One of the most compelling techniques used in optical microscopy is single-molecule localization. Localization can be accomplished in several different ways, as vendors have shown in their commercial products; but the ultimate goal is to isolate single fluorophores and determine their location. At the molecular scale, this cannot be accomplished by conventional light microscopy, which is limited to about 250-nm resolution in the x and y direction, and up to 700 nm in the z direction. In fluorescence imaging, all fluoresced molecules light simultaneously when illuminated with excitation. When the number of fluorescent molecules is high, or when multiple fluorophores are used in a sample, molecular interactions in an ensemble of molecules can only be inferred when closer together than the diffraction limit.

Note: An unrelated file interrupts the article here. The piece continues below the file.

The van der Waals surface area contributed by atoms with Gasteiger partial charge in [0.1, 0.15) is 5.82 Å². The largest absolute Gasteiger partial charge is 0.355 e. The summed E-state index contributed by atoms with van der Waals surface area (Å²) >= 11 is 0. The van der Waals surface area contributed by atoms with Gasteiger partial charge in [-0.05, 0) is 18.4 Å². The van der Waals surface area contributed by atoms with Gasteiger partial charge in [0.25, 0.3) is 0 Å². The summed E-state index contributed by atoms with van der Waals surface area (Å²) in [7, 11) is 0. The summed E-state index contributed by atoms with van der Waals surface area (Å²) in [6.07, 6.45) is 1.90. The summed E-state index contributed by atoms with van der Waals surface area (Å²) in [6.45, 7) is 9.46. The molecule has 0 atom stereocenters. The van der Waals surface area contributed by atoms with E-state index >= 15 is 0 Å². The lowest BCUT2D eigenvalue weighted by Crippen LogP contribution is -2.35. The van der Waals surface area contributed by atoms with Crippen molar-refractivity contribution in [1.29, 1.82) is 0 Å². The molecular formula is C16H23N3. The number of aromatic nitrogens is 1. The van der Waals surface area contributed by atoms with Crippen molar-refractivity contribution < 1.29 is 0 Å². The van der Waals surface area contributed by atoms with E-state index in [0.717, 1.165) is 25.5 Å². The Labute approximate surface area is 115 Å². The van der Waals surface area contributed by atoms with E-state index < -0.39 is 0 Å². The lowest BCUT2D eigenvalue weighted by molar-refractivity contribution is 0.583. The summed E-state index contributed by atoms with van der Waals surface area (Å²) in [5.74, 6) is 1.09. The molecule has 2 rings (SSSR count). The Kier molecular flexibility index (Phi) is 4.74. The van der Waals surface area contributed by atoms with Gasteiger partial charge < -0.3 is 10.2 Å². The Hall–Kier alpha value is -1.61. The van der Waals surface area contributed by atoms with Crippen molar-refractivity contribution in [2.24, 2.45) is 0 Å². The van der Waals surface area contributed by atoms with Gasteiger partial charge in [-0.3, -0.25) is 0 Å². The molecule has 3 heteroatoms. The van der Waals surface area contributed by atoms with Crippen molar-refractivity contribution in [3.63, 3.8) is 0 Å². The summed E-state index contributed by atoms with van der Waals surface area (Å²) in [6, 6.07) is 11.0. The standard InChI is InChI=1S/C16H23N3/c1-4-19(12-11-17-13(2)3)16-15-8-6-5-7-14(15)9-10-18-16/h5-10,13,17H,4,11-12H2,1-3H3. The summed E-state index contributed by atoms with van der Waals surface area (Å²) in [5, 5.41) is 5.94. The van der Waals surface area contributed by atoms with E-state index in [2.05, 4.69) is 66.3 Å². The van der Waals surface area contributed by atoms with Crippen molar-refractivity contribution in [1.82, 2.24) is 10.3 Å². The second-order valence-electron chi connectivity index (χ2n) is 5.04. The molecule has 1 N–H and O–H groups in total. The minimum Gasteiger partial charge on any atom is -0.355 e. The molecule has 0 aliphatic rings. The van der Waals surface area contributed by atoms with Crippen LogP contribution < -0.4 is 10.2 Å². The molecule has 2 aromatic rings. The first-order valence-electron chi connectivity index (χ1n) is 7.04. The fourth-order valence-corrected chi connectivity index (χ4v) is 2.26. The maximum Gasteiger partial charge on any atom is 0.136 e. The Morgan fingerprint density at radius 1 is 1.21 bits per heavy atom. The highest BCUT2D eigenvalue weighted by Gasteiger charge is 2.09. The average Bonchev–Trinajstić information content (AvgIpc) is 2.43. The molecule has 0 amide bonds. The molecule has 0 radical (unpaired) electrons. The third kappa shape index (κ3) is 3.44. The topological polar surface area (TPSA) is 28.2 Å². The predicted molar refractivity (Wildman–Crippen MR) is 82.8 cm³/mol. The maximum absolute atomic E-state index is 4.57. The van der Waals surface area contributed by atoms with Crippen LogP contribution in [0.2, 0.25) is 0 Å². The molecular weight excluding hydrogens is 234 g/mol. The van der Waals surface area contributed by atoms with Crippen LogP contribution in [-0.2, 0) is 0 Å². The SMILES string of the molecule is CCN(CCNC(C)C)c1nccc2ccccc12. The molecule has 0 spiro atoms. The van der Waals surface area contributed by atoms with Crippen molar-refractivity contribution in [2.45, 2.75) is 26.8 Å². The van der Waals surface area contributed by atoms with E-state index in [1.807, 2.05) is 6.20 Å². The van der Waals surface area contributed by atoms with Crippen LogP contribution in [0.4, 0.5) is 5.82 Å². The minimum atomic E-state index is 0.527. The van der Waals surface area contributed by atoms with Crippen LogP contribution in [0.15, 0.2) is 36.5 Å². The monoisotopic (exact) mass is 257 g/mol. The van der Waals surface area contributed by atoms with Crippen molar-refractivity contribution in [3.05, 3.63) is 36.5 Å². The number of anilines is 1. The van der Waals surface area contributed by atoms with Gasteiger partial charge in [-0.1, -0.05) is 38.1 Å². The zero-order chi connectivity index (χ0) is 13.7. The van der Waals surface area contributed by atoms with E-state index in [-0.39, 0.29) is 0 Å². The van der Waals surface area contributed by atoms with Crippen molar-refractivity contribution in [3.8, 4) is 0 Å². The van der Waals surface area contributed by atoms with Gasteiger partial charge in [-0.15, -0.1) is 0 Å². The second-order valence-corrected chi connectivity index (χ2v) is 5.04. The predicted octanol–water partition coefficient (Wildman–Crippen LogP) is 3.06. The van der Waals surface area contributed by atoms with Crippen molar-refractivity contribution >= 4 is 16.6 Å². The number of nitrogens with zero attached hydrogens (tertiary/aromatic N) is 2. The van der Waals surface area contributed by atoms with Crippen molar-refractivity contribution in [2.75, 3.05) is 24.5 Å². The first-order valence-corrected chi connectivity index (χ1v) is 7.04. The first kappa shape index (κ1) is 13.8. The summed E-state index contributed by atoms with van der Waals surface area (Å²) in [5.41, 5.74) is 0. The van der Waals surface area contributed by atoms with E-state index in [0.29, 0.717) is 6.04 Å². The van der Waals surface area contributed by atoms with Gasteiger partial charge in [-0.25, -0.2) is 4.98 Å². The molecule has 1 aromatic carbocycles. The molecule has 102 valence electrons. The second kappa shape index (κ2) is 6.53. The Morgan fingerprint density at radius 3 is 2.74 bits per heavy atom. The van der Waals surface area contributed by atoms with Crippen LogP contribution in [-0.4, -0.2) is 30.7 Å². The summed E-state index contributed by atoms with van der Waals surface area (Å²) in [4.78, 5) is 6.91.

Developers have taken several approaches to solving this problem, and Leica Microsystems, Nikon Instruments, and Carl Zeiss MicroImaging have all developed commercially available systems that employ localization routines. For several years, Nikon has showcased its STochastic Optical Reconstruction Microscopy (STORM) technique in its N-STORM super-resolution instrument, which uses specifically engineered fluorescent markers tracked by way of sequentially activated molecules. The PhotoActivated Localization Microscopy (PALM) method developed by Carl Zeiss for its Elyra.P1 microscope functions in a similar way.
More recently, Leica, Wetzlar, Germany, has pioneered an alternate approach that relies less on special markers than on the ability of laser light to control whether a molecule fluoresces or does not. Using a specially designed laser module that employs four high-power diodes, Leica’s SR GSD super-resolution microscope forces all fluorescent molecules in a specimen to switch off for most of the time. At undetermined points of time, individual molecules spontaneously return to the fluorescent state, while others remain dark. This allows the signals of the illuminated molecules to be read and accumulated sequentially by a sensitive and fast camera system. Spatial position of the detected molecules in the specimen can be measured and stored.